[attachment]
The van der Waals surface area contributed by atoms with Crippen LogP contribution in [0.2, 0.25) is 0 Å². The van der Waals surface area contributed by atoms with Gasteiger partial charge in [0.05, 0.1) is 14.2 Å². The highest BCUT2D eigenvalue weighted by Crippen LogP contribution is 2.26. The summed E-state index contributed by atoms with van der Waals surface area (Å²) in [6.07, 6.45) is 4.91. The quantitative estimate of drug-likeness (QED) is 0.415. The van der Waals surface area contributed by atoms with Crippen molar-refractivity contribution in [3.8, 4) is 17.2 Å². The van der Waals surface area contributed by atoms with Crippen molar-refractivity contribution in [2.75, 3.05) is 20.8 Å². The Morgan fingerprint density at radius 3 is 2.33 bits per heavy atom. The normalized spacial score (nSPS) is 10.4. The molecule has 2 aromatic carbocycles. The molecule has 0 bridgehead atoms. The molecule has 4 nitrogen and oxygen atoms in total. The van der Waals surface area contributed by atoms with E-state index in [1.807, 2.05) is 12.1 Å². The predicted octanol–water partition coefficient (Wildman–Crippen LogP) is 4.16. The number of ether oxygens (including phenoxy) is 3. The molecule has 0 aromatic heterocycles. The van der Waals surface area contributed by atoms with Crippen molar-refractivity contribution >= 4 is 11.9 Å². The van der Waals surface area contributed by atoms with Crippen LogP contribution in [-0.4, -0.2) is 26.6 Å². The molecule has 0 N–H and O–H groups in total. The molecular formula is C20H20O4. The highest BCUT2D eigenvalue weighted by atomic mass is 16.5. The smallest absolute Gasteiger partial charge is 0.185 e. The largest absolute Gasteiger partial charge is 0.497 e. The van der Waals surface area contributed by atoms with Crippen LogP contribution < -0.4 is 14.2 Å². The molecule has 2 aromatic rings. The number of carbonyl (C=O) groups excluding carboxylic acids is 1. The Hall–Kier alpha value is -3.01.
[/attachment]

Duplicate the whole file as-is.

The van der Waals surface area contributed by atoms with Crippen LogP contribution in [0.2, 0.25) is 0 Å². The van der Waals surface area contributed by atoms with Gasteiger partial charge in [0.05, 0.1) is 14.2 Å². The highest BCUT2D eigenvalue weighted by Crippen LogP contribution is 2.26. The summed E-state index contributed by atoms with van der Waals surface area (Å²) in [6.07, 6.45) is 4.91. The quantitative estimate of drug-likeness (QED) is 0.415. The van der Waals surface area contributed by atoms with Crippen molar-refractivity contribution in [3.8, 4) is 17.2 Å². The van der Waals surface area contributed by atoms with Crippen molar-refractivity contribution in [2.75, 3.05) is 20.8 Å². The Morgan fingerprint density at radius 3 is 2.33 bits per heavy atom. The normalized spacial score (nSPS) is 10.4. The molecule has 2 aromatic carbocycles. The molecule has 0 bridgehead atoms. The molecule has 4 nitrogen and oxygen atoms in total. The van der Waals surface area contributed by atoms with E-state index in [1.807, 2.05) is 12.1 Å². The predicted octanol–water partition coefficient (Wildman–Crippen LogP) is 4.16. The number of ether oxygens (including phenoxy) is 3. The molecule has 0 aromatic heterocycles. The van der Waals surface area contributed by atoms with Crippen molar-refractivity contribution >= 4 is 11.9 Å². The van der Waals surface area contributed by atoms with Crippen LogP contribution in [-0.4, -0.2) is 26.6 Å². The molecule has 0 N–H and O–H groups in total. The molecular formula is C20H20O4. The highest BCUT2D eigenvalue weighted by atomic mass is 16.5. The smallest absolute Gasteiger partial charge is 0.185 e. The largest absolute Gasteiger partial charge is 0.497 e. The van der Waals surface area contributed by atoms with Crippen LogP contribution < -0.4 is 14.2 Å². The molecule has 2 aromatic rings. The number of carbonyl (C=O) groups excluding carboxylic acids is 1. The Hall–Kier alpha value is -3.01.